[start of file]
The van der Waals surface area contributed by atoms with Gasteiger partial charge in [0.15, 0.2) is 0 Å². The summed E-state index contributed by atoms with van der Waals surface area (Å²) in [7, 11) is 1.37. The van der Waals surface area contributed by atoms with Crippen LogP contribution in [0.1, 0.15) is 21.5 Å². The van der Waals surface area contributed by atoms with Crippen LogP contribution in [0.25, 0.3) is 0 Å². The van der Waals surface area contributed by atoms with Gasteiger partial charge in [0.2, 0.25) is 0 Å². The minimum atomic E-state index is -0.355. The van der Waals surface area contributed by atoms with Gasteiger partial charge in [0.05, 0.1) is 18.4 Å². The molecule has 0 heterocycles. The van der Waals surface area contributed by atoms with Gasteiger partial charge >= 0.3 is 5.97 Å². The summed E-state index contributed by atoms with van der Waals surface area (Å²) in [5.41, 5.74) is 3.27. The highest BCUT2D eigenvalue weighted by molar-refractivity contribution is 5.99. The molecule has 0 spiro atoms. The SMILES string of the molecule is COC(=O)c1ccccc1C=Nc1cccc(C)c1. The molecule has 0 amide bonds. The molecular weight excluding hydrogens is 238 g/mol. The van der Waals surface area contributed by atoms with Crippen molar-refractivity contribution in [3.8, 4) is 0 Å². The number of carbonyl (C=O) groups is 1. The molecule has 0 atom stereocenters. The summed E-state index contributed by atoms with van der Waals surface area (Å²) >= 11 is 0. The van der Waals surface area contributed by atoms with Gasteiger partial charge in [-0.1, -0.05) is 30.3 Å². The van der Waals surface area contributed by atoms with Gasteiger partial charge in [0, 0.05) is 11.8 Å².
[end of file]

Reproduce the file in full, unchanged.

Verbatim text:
The van der Waals surface area contributed by atoms with Gasteiger partial charge in [0.15, 0.2) is 0 Å². The summed E-state index contributed by atoms with van der Waals surface area (Å²) in [7, 11) is 1.37. The van der Waals surface area contributed by atoms with Crippen LogP contribution in [0.1, 0.15) is 21.5 Å². The van der Waals surface area contributed by atoms with Crippen LogP contribution in [0.25, 0.3) is 0 Å². The van der Waals surface area contributed by atoms with Gasteiger partial charge in [0.2, 0.25) is 0 Å². The minimum atomic E-state index is -0.355. The van der Waals surface area contributed by atoms with Gasteiger partial charge in [0.05, 0.1) is 18.4 Å². The molecule has 0 heterocycles. The van der Waals surface area contributed by atoms with Gasteiger partial charge >= 0.3 is 5.97 Å². The summed E-state index contributed by atoms with van der Waals surface area (Å²) in [5.41, 5.74) is 3.27. The highest BCUT2D eigenvalue weighted by molar-refractivity contribution is 5.99. The molecule has 0 spiro atoms. The SMILES string of the molecule is COC(=O)c1ccccc1C=Nc1cccc(C)c1. The molecule has 0 amide bonds. The molecular weight excluding hydrogens is 238 g/mol. The van der Waals surface area contributed by atoms with Crippen molar-refractivity contribution in [3.8, 4) is 0 Å². The number of carbonyl (C=O) groups is 1. The molecule has 0 atom stereocenters. The summed E-state index contributed by atoms with van der Waals surface area (Å²) >= 11 is 0. The van der Waals surface area contributed by atoms with Gasteiger partial charge in [-0.1, -0.05) is 30.3 Å². The van der Waals surface area contributed by atoms with Gasteiger partial charge in [0, 0.05) is 11.8 Å².